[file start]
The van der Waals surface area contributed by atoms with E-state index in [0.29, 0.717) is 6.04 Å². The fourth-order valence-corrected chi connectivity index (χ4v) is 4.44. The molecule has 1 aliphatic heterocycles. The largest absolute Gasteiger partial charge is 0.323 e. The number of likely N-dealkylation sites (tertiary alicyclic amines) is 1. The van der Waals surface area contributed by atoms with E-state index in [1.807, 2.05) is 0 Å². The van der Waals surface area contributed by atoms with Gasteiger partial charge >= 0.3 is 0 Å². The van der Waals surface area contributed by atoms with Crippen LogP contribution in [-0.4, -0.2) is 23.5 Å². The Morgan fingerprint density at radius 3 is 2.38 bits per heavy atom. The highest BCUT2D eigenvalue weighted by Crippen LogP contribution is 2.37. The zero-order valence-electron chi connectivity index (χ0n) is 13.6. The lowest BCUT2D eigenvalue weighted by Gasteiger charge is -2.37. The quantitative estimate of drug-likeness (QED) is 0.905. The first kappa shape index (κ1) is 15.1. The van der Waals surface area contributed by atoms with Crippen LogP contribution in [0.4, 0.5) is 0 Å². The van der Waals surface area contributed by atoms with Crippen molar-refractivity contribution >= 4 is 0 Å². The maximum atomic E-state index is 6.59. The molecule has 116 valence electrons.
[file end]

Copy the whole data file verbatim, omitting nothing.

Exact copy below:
The van der Waals surface area contributed by atoms with E-state index in [0.29, 0.717) is 6.04 Å². The fourth-order valence-corrected chi connectivity index (χ4v) is 4.44. The molecule has 1 aliphatic heterocycles. The largest absolute Gasteiger partial charge is 0.323 e. The number of likely N-dealkylation sites (tertiary alicyclic amines) is 1. The van der Waals surface area contributed by atoms with E-state index in [1.807, 2.05) is 0 Å². The van der Waals surface area contributed by atoms with Gasteiger partial charge >= 0.3 is 0 Å². The van der Waals surface area contributed by atoms with Crippen LogP contribution in [-0.4, -0.2) is 23.5 Å². The Morgan fingerprint density at radius 3 is 2.38 bits per heavy atom. The highest BCUT2D eigenvalue weighted by Crippen LogP contribution is 2.37. The zero-order valence-electron chi connectivity index (χ0n) is 13.6. The lowest BCUT2D eigenvalue weighted by Gasteiger charge is -2.37. The quantitative estimate of drug-likeness (QED) is 0.905. The first kappa shape index (κ1) is 15.1. The van der Waals surface area contributed by atoms with Crippen LogP contribution in [0.4, 0.5) is 0 Å². The van der Waals surface area contributed by atoms with Crippen molar-refractivity contribution >= 4 is 0 Å². The maximum atomic E-state index is 6.59. The molecule has 116 valence electrons.